Thurston County Prosecutor releases letter on investigation into accused protest shooting suspect

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After The Thurston County Prosecutor’s Office opted not to immediately file charges against a 25-year-old Bellingham man accused of shooting a protestor on the state capital campus, myriad news outlets published stories about the case.  See The JOLT's story from Monday.

Yesterday Thurston County Prosecutor Jon Tunheim released a public letter, explaining the reasoning behind the decision.

Forest Machala was arrested on Dec. 12. On Dec. 14, a Thurston County Superior Court judge decided there was probable cause to charge Machala with first-degree assault while armed with a deadly weapon, and imposed $50,000 bail. Machala posted bail and was promptly released. In most instances, prosecutor’s would file charges against a suspect shortly after a judge determines there is probable cause.

Thurston County prosecutors, however, decided to wait, saying the Washington State Patrol was still investigating the incident.

Tunheim’s letter to the public, in its entirety, says the following:

In December, our community experienced two separate incidents where groups of opposing political ideology gathered and a person was shot. 

The first occurred on December 5th in the downtown area of Olympia. The Olympia Police Department investigated the incident which led to the arrest of one suspect. After reviewing the evidence gathered during that investigation, we charged the suspect with one count of Assault in the First Degree while armed with a firearm. 

The second incident occurred on December 12th, when during a confrontation between two groups a person was struck by a bullet in the abdomen.  After some preliminary investigation, the Washington State Patrol (WSP) arrested a man for the shooting. The investigating agency is the WSP because the crime occurred on or near the Capitol Campus.  At a preliminary hearing, a judge determined that probable cause existed to justify the arrest, and bail was set at $50,000. That bail was subsequently posted, and the suspect was released. 

Following the preliminary appearance, this office reviewed the available evidence and determined that we did not yet have sufficient evidence to proceed with a charge. While law enforcement is empowered to make an arrest when there is “probable cause” to believe the person committed a crime, prosecutorial standards are much different. To have “probable cause,” a law enforcement officer need only have a reasonable belief that the suspect has committed a crime. 

One of the fundamental principals in our criminal justice system is the presumption of innocence and a requirement that the prosecution prove a charge beyond a reasonable doubt to obtain a conviction. Washington State prosecution standards allow prosecutors to file a charge when “sufficient admissible evidence exists, which, when considered with the most plausible, reasonably foreseeable defense that could be raised under the evidence, would justify conviction by a reasonable and objective fact finder.”  Thus, in our review of any criminal case, we determine sufficiency of the evidence to prove the charge beyond a reasonable doubt, a much higher standard than probable cause.  We do this without consideration of the political affiliation or ideology of the defendant or victim.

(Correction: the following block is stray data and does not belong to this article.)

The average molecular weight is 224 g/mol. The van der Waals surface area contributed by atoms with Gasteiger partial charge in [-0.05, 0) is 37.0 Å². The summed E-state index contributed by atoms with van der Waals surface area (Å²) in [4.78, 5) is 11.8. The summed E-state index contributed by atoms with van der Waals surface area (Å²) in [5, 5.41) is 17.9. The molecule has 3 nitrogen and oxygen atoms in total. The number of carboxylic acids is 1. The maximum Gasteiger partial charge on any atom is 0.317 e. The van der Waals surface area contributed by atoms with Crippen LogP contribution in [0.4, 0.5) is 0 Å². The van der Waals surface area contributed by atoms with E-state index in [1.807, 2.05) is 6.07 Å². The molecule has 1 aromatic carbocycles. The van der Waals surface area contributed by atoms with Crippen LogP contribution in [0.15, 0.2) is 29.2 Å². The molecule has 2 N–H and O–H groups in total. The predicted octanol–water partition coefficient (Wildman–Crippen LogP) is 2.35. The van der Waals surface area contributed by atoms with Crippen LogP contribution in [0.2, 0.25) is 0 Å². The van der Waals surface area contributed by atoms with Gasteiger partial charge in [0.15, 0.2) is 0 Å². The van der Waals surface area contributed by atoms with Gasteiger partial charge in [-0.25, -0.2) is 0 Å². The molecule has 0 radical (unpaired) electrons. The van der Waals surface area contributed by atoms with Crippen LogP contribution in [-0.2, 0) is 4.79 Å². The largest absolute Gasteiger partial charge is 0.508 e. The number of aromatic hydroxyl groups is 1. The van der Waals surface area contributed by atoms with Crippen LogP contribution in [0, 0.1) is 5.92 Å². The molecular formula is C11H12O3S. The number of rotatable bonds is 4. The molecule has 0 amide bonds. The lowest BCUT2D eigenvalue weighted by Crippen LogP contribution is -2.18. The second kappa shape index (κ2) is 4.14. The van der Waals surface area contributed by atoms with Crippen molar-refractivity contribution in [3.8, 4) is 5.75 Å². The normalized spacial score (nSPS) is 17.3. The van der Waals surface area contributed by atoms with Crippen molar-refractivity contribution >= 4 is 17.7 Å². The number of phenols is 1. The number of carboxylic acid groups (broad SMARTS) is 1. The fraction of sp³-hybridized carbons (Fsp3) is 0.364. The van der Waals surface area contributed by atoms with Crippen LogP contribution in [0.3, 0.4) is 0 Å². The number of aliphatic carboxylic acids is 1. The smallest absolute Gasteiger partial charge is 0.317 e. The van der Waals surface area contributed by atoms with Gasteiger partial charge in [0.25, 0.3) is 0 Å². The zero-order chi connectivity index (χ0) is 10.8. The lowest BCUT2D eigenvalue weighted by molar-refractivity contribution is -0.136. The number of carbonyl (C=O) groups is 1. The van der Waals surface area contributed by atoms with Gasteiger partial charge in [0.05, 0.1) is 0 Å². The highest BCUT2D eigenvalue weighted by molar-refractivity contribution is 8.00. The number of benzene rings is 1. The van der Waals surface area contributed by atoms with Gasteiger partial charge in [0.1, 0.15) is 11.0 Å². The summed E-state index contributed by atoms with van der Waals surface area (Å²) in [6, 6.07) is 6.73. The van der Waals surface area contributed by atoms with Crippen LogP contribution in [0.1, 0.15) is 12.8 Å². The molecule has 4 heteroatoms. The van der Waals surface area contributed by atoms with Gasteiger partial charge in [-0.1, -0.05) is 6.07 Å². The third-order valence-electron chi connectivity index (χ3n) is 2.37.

After reviewing evidence submitted by WSP to support charges in the December 12th shooting, we decided to delay our charging decision until the investigation was complete, and all available evidence could be reviewed under the standard described above. Our decision not to prosecute at this time is not final, and we are working closely with WSP to provide any legal support they need to complete their investigation. 

Several people have raised questions about the specific evidence in this case. As a matter of policy, this office will not comment on the facts of an ongoing investigation, so as to not taint or compromise the integrity of any evidence which may be obtained.  For instance, the testimony of witnesses who come forward may be influenced by things they read or heard in the media or online.  Sometimes, like in this case, that puts us in the difficult position of not being able to talk more specifically about our decision. However, I anticipate being able to give further explanation once the investigation is complete and we have made our final decision. 

I want to again stress that our decision not to file charges at this time is not final.  In the meantime, I ask everyone in the community to remain patient while the WSP completes their investigation, and we  properly review all of the evidence before making a final charging decision. 

Thank you, 

Jon Tunheim, Prosecuting Attorney

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